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Reviewed by:
  • Insurance as Governance, and: Risk and Morality
  • Joseph Heath (bio)
Richard V. Ericson, Aaron Doyle, and Dean Barry . Insurance as Governance University of Toronto Press 2003. vii, 414. $68.00, $38.00
Richard V. Ericson and Aaron Doyle , editors. Risk and Morality University of Toronto Press 2003. vi, 461. $70.00, $35.00

One of the more unusual aspects of Michel Foucault's intellectual legacy has been the emergence of a small cottage industry of theorists with an abiding interest in the insurance industry. The reasons for this are not to difficult to find, since it is difficult to think of an institution that more closely matches Foucault's description of a 'power/knowledge regime' or 'government by truth' than the insurance industry (and its homologue, the 'social safety net' of the bureaucratic welfare state).

Foucault's basic view, it will be recalled, is that the dichotomy normally assumed between power and knowledge is a false one. Power produces knowledge, knowledge which, in turn, permits the reproduction of power. Thus a particular body of knowledge is simply the manifestation of a certain configuration of power in society; the terms represent different ways of analysing one and the same complex.

As a general approach of the history of ideas, this kind of naïve cynicism has little to recommend it. But in the case of the insurance industry there is enough of a resemblance to give anyone pause. It is quite clear that without the development of both population statistics and probability theory in the late eighteenth and nineteenth centuries, the emergence of actuarial science would have been impossible. Without actuarial science, there would be no insurance industry. At the same time, the emergence of the insurance industry, along with the demands of actuaries, is what provided the central impetus for the development of these bodies of knowledge.

Thus many social scientists sympathetic to Foucault have turned to the insurance industry as a way of demonstrating the 'cash value' of his methodological framework. Insurance as Governance is an excellent example of this tendency. Of course, the insurance industry is also a fascinating object of study in its own right, and much of the analysis in this book - based upon 224 interviews conducted with insurance industry insiders in Canada and the United States - is of considerable independent interest. A sense of the Foucauldian background is important, however, when it comes to understanding why theoretical reflections on the changing nature of 'governance' occupy the first one hundred pages, or why the conceptual framework employed in the book deviates so resolutely from the standard economic approach to the understanding of the insurance industry.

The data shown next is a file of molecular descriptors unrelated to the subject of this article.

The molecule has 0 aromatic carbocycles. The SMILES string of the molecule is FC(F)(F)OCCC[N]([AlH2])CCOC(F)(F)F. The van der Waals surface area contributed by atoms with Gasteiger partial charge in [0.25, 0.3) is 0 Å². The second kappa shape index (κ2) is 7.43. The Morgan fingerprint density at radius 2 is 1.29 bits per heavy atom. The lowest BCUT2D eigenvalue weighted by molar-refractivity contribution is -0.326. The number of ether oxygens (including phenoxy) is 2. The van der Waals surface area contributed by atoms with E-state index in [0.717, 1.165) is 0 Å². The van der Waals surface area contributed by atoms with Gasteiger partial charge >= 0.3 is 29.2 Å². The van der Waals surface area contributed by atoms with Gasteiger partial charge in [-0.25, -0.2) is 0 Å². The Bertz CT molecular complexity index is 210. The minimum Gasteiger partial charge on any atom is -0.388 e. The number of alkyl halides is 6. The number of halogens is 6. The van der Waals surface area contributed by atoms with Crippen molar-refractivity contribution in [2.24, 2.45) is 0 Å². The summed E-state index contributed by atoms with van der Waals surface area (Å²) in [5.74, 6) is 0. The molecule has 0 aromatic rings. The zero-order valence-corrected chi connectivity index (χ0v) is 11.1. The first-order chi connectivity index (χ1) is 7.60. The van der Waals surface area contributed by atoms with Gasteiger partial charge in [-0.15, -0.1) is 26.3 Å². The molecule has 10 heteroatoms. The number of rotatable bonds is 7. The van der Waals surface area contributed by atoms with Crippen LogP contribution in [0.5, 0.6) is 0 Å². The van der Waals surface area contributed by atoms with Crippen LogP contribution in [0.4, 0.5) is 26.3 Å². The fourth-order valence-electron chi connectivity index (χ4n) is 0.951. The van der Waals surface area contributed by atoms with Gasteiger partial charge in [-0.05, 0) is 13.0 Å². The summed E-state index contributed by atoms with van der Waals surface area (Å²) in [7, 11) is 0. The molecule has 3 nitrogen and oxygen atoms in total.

Indeed, the first thing about Insurance as Governance that many readers will notice - especially those with a background in economics - is that the authors eschew the concepts of 'moral hazard' and 'adverse selection' as [End Page 161] a framework for understanding the market dynamics of the insurance industry. The temptation here is understandable, since these two concepts have been subject to a certain amount of over-use in recent years. Nevertheless, it is not obvious that the alternative conceptual framework employed by the authors represents much of an improvement.

The concept of 'moral hazard' gets assimilated by the authors into a broader category referred to as 'moral risk,' which is defined as pretty much any circumstance in which one individual has the opportunity to externalize costs onto another. Their motivation for this recategorization is primarily political, based upon a desire to emphasize the ways that insurance companies take advantage of policy-holders, rather than just the other way around. Perhaps unsurprisingly, this sort of reasoning does not produce the most analytically perspicuous system of classification.

For instance, the authors describe both the problem of fraud and the problem of moral hazard as 'moral risks' that insurers must contend with. Yet the two are very different. In the standard run of cases, fraud does not increase actual losses, it merely involves misrepresentation. Moral hazard, on the other hand, actually increases losses - which can then truthfully be reported. Moral hazard is a rather counter-intuitive phenomenon, which affects the insurance industry in a very particular way. Fraud, on the other hand...


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